CAS  Article  Google Scholar 

  21. Haroutunian, V., Katsel, P. & Schmeidler, J. Transcriptional vulnerability of brain regions in Alzheimer’s disease and dementia. Neurobiol. Aging 30, 561–573 (2009).

    CAS  Article  Google Scholar 

  22. Barbash, S. et al. Alzheimer’s brains show inter-related changes in RNA and lipid metabolism. Neurobiol. Dis. 106, 1–13 (2017).

    CAS  Article  Google Scholar 

  23. Johnson, G. & Moore, S. W. Why has butyrylcholinesterase been retained? Structural and functional diversification in a duplicated gene. Neurochemistry International 61, 783–797 (2012).

    CAS  Article  Google Scholar 

  24. Lockridge, O. Review of human butyrylcholinesterase structure, function, genetic variants, history of use in the clinic, and potential therapeutic uses. Pharmacol. Ther. 148, 34–46 (2015).

    CAS  Article  Google Scholar 

  25. Darvesh, S., Hopkins, D. A. & Geula, C. Neurobiology of butyrylcholinesterase. Nat. Rev. Neurosci. 4, 131–138 (2003).

    CAS  Article  Google Scholar 

  26. Mesulam, M. M. et al. Acetylcholinesterase knockouts establish central cholinergic pathways and can use butyrylcholinesterase to hydrolyze acetylcholine. Neuroscience 110, 627–639 (2002).

    CAS  Article  Google Scholar 

  27. Darvesh, S., Grantham, D. L. & Hopkins, D. A. Distribution of butyrylcholinesterase in the human amygdala and hippocampal formation. J. Comp. Neurol. 393, 374–390 (1998).

    CAS  Article  Google Scholar 

  28. Darvesh, S. & Hopkins, D. A. Differential distribution of butyrylcholinesterase and acetylcholinesterase in the human thalamus. J. Comp. Neurol. 463, 25–43 (2003).

    CAS  Article  Google Scholar 

  29. Mesulam, M. M. & Geula, C. Butyrylcholinesterase reactivity differentiates the amyloid plaques of aging from those of dementia. Ann. Neurol. 36, 722–727 (1994).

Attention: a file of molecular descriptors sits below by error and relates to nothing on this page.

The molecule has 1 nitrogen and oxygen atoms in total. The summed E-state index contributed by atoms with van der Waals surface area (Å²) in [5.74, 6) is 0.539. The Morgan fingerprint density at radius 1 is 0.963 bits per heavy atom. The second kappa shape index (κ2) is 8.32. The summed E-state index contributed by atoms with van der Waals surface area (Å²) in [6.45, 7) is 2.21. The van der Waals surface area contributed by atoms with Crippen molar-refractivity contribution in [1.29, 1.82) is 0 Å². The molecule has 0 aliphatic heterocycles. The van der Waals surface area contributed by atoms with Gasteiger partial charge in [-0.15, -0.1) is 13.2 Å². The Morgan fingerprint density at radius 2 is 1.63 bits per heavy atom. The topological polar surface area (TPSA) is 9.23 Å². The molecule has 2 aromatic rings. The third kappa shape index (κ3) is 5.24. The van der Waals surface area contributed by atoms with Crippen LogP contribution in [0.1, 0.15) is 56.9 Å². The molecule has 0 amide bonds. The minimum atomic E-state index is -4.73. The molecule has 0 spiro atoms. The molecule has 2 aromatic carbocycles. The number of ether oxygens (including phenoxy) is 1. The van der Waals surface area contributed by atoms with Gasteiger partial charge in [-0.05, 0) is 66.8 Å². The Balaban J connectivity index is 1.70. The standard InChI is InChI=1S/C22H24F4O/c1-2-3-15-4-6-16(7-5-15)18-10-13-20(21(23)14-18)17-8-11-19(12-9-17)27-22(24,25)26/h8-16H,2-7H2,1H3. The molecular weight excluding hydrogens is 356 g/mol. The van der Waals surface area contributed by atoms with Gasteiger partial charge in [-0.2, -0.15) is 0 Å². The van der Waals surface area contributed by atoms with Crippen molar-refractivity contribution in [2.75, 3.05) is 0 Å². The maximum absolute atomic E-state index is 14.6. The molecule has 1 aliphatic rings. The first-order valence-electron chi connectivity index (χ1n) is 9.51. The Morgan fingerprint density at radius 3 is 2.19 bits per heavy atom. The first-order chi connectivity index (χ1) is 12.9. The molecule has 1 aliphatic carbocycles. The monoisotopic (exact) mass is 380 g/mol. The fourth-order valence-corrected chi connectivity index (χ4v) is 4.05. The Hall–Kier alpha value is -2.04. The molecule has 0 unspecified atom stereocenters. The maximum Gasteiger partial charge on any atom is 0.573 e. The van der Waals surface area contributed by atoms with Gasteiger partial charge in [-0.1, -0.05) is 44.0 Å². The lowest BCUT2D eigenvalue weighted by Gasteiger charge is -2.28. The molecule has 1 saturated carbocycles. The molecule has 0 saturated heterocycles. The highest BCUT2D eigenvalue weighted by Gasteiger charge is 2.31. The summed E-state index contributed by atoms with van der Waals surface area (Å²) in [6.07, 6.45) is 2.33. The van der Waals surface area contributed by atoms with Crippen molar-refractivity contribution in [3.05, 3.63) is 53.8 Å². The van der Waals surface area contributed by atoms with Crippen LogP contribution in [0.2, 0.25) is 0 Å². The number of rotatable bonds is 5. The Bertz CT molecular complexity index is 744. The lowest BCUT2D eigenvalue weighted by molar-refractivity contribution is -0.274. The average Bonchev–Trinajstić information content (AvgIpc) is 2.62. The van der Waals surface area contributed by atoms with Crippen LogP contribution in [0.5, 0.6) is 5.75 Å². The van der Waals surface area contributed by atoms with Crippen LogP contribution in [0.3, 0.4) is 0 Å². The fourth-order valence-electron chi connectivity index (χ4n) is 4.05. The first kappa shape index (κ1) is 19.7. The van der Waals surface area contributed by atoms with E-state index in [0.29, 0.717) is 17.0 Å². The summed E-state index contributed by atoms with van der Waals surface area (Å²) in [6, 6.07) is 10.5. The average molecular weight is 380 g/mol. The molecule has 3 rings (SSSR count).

CAS  Article  Google Scholar 

  30. Geula, C. & Mesulam, M. M. Cholinesterases and the Pathology of Alzheimer Disease. Alzheimer Dis. Assoc. Disord. 9, 23–28 (1995).

    Article  Google Scholar 

  31. Gómez-Ramos, P., Bouras, C. & Morán, M. A. Ultrastructural localization of butyrylcholinesterase on neurofibrillary degeneration sites in the brains of aged and Alzheimer’s disease patients. Brain Res. 640, 17–24 (1994).

    Article  Google Scholar 

  32. Guillozet, A. L., Mesulam, M. M., Smiley, J. F. & Mash, D. C. Butyrylcholinesterase in the life cycle of amyloid plaques. Ann. Neurol. 42, 909–918 (1997).

    CAS  Article  Google Scholar 

  33. Darvesh, S. Butyrylcholinesterase as a Diagnostic and Therapeutic Target for Alzheimer’s Disease. Curr. Alzheimer Res. 13, 1173–1177 (2016).

    CAS  Article  Google Scholar 

  34. Macdonald, I. R. et al. Quantification of Butyrylcholinesterase Activity as a Sensitive and Specific Biomarker of Alzheimer’s Disease. J. Alzheimer’s Dis. 58, 491–505 (2017).

    CAS  Article  Google Scholar 

  35. Diamant, S. et al. Butyrylcholinesterase attenuates amyloid fibril formation in vitro. Proc. Natl. Acad. Sci. USA 103, 8628–8633 (2006).

    ADS  CAS  Article  Google Scholar 

  36. Podoly, E. et al. The Butyrylcholinesterase K Variant Confers Structurally Derived Risks for Alzheimer Pathology. J. Biol. Chem. 284, 17170–17179 (2009).

    CAS  Article  Google Scholar 

  37. Lehmann, D. J., Johnston, C. & Smith, A. D. Synergy Between the Genes for Butyrylcholinesterase K Variant and Apolipoprotein E4 in Late-Onset Confirmed Alzheimer’s Disease. Hum. Mol. Genet. 6, 1933–1936 (1997).

    CAS  Article  Google Scholar 

  38. Lehmann, D. J., Nagy, Z., Litchfield, S., Cortina Borja, M. & Smith, A. D. Association of butyrylcholinesterase K variant with cholinesterase-positive neuritic plaques in the temporal cortex in late-onset Alzheimer’s disease. Hum. Genet. 106, 447–452 (2000).